Basic anatomy and function of the heart
The human heart is a powerful organ—one of the most powerful in the entire body! As the heart beats, it delivers oxygen-rich blood to the entire body. As anyone with a heart rhythm issue or heart disease can tell you, a poorly functioning heart can have a significant impact on daily life.
But how exactly does the heart work? There are four chambers in the heart that together function as a two-sided pump. The left side of the heart pumps blood out into the body through the arteries, while the right side of the heart collects blood through the veins.
The top chambers of the heart are called the left atrium and right atrium. The bottom chambers of the heart are the left ventricle and right ventricle, which have thicker walls.
- The right atrium receives blood from the veins that has already circulated through the body and pumps it over to the right ventricle.
- The right ventricle passes the blood on to the pulmonary artery, which sends it to the lungs to pick up oxygen.
- The left atrium receives the now oxygen-rich blood from the lungs and pumps it into the left ventricle.
- The left ventricle pumps the oxygen-rich blood to the body through a large network of arteries. The contractions of the left ventricle, the strongest of the four chambers, are what create blood pressure in the body.
A series of four valves open and close to allow blood to move through the heart.
- The tricuspid valve that controls blood flow from the right atrium to the right ventricle.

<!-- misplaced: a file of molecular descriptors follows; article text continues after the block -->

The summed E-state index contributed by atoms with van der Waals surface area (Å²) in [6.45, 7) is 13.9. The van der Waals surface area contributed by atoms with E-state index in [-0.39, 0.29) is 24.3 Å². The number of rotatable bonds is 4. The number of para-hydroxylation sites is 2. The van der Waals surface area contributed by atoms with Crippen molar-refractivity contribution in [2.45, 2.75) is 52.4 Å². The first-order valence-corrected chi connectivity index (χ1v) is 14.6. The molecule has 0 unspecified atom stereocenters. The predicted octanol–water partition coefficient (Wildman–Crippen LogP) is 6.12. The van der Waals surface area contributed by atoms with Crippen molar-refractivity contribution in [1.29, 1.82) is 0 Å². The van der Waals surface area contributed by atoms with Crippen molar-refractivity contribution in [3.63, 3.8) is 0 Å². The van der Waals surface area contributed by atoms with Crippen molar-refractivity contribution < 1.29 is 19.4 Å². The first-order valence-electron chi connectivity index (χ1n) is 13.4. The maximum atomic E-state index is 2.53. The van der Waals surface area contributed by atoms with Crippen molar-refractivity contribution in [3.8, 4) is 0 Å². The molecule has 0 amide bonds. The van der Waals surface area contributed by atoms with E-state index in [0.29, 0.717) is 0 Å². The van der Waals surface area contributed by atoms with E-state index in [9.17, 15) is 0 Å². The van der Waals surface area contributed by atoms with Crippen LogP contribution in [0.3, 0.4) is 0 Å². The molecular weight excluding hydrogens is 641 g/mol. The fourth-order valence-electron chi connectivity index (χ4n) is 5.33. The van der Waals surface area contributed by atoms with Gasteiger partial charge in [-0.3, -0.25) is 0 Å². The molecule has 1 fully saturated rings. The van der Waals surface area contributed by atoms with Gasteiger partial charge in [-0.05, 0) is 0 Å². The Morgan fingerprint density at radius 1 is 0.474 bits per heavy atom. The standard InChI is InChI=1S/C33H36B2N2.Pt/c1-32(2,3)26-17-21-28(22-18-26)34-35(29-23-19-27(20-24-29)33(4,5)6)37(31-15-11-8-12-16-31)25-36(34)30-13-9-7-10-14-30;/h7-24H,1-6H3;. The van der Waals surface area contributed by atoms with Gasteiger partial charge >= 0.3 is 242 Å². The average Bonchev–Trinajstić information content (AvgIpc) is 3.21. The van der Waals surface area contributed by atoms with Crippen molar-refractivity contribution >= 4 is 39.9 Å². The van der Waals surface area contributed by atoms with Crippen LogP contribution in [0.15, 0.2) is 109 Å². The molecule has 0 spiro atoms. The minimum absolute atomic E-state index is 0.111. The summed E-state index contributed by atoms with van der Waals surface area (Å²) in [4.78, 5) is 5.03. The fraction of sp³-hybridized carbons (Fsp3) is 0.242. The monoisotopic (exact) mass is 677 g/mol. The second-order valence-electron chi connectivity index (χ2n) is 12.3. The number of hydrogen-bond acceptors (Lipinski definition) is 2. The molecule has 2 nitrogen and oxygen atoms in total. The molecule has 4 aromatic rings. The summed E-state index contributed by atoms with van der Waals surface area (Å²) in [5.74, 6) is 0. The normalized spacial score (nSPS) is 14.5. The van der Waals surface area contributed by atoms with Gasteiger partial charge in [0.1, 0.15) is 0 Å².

- The pulmonary valve that regulates blood flow from the right ventricle to the pulmonary arteries.
- The mitral valve that opens to allow blood to move from the left atrium to the left ventricle.
- The aortic valve that allows oxygen-rich blood to move from the left ventricle to the aorta, the body’s largest artery.
The heart itself needs oxygen-rich blood to function, which is supplied by the coronary arteries running along its surface. There’s also a complex system of nerves running through the heart that carry the electrical impulses responsible for making the heart beat.
A double-layered sac called the pericardium surrounds the heart, with the inner layer attached to the heart muscle and the outer layer attached by ligaments to your spinal column, diaphragm, and other parts of the body. Fluid between the two layers of the pericardium allows it to move as the heart beats.
Heart rhythm issues or other heart disease can occur when any part of this complex system stops functioning properly. If you have symptoms that suggest your heart may not be functioning properly, contact the Oklahoma Heart Hospital today for an appointment.